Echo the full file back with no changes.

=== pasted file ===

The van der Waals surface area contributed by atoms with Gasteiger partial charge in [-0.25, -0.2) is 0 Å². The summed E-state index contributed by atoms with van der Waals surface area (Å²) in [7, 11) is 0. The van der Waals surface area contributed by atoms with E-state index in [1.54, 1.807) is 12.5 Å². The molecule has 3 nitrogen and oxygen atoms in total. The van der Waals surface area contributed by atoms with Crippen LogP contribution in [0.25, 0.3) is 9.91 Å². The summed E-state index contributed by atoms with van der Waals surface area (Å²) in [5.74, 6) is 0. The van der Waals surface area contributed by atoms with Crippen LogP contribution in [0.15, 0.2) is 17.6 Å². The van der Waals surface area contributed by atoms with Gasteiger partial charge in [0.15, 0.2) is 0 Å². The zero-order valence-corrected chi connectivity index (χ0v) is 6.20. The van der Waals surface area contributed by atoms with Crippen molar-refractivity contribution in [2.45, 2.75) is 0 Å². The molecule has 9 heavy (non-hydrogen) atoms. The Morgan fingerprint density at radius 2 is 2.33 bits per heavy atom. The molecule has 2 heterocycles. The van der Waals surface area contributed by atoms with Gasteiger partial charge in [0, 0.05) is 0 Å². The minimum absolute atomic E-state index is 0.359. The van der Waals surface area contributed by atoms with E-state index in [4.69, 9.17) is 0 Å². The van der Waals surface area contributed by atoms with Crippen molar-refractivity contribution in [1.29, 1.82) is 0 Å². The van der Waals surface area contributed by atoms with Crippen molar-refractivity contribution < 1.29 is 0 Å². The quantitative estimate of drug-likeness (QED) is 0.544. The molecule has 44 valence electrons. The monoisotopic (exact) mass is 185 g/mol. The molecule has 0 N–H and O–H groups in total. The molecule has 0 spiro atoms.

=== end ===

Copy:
The van der Waals surface area contributed by atoms with Gasteiger partial charge in [-0.25, -0.2) is 0 Å². The summed E-state index contributed by atoms with van der Waals surface area (Å²) in [7, 11) is 0. The van der Waals surface area contributed by atoms with E-state index in [1.54, 1.807) is 12.5 Å². The molecule has 3 nitrogen and oxygen atoms in total. The van der Waals surface area contributed by atoms with Crippen LogP contribution in [0.25, 0.3) is 9.91 Å². The summed E-state index contributed by atoms with van der Waals surface area (Å²) in [5.74, 6) is 0. The van der Waals surface area contributed by atoms with Crippen LogP contribution in [0.15, 0.2) is 17.6 Å². The van der Waals surface area contributed by atoms with Gasteiger partial charge in [0.15, 0.2) is 0 Å². The zero-order valence-corrected chi connectivity index (χ0v) is 6.20. The van der Waals surface area contributed by atoms with Crippen molar-refractivity contribution in [2.45, 2.75) is 0 Å². The molecule has 9 heavy (non-hydrogen) atoms. The Morgan fingerprint density at radius 2 is 2.33 bits per heavy atom. The molecule has 2 heterocycles. The van der Waals surface area contributed by atoms with Gasteiger partial charge in [0, 0.05) is 0 Å². The minimum absolute atomic E-state index is 0.359. The van der Waals surface area contributed by atoms with E-state index in [4.69, 9.17) is 0 Å². The van der Waals surface area contributed by atoms with Crippen molar-refractivity contribution in [1.29, 1.82) is 0 Å². The van der Waals surface area contributed by atoms with Crippen molar-refractivity contribution < 1.29 is 0 Å². The quantitative estimate of drug-likeness (QED) is 0.544. The molecule has 44 valence electrons. The monoisotopic (exact) mass is 185 g/mol. The molecule has 0 N–H and O–H groups in total. The molecule has 0 spiro atoms.